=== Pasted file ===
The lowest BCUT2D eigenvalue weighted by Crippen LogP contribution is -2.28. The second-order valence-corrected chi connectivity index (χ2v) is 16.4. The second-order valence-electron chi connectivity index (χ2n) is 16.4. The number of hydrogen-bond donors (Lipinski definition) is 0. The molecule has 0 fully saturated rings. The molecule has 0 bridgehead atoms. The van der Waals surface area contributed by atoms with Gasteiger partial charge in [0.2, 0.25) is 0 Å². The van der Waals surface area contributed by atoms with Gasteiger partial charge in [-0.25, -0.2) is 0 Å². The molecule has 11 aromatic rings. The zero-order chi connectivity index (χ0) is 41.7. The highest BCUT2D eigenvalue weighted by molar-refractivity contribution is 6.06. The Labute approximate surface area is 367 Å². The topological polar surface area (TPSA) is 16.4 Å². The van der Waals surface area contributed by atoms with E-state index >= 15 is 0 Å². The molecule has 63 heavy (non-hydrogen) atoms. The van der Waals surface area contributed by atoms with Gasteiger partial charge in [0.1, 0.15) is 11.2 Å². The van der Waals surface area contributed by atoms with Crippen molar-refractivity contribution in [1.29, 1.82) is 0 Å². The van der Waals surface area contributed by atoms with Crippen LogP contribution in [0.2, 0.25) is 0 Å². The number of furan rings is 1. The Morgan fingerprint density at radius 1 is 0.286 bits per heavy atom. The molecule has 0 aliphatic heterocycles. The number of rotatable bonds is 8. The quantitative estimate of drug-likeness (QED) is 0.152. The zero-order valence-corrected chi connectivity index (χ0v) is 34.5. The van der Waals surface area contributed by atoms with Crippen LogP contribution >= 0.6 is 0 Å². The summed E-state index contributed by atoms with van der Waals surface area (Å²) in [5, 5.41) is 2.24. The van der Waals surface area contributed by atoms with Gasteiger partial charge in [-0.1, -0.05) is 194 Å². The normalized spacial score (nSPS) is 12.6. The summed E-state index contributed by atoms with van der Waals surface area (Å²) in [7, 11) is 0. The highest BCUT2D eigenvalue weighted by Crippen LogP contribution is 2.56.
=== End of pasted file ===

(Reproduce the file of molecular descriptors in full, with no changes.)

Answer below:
The lowest BCUT2D eigenvalue weighted by Crippen LogP contribution is -2.28. The second-order valence-corrected chi connectivity index (χ2v) is 16.4. The second-order valence-electron chi connectivity index (χ2n) is 16.4. The number of hydrogen-bond donors (Lipinski definition) is 0. The molecule has 0 fully saturated rings. The molecule has 0 bridgehead atoms. The van der Waals surface area contributed by atoms with Gasteiger partial charge in [0.2, 0.25) is 0 Å². The van der Waals surface area contributed by atoms with Gasteiger partial charge in [-0.25, -0.2) is 0 Å². The molecule has 11 aromatic rings. The zero-order chi connectivity index (χ0) is 41.7. The highest BCUT2D eigenvalue weighted by molar-refractivity contribution is 6.06. The Labute approximate surface area is 367 Å². The topological polar surface area (TPSA) is 16.4 Å². The van der Waals surface area contributed by atoms with E-state index >= 15 is 0 Å². The molecule has 63 heavy (non-hydrogen) atoms. The van der Waals surface area contributed by atoms with Gasteiger partial charge in [0.1, 0.15) is 11.2 Å². The van der Waals surface area contributed by atoms with Crippen molar-refractivity contribution in [1.29, 1.82) is 0 Å². The van der Waals surface area contributed by atoms with Crippen LogP contribution in [0.2, 0.25) is 0 Å². The number of furan rings is 1. The Morgan fingerprint density at radius 1 is 0.286 bits per heavy atom. The molecule has 0 aliphatic heterocycles. The number of rotatable bonds is 8. The quantitative estimate of drug-likeness (QED) is 0.152. The zero-order valence-corrected chi connectivity index (χ0v) is 34.5. The van der Waals surface area contributed by atoms with Crippen LogP contribution >= 0.6 is 0 Å². The summed E-state index contributed by atoms with van der Waals surface area (Å²) in [5, 5.41) is 2.24. The van der Waals surface area contributed by atoms with Gasteiger partial charge in [-0.1, -0.05) is 194 Å². The normalized spacial score (nSPS) is 12.6. The summed E-state index contributed by atoms with van der Waals surface area (Å²) in [7, 11) is 0. The highest BCUT2D eigenvalue weighted by Crippen LogP contribution is 2.56.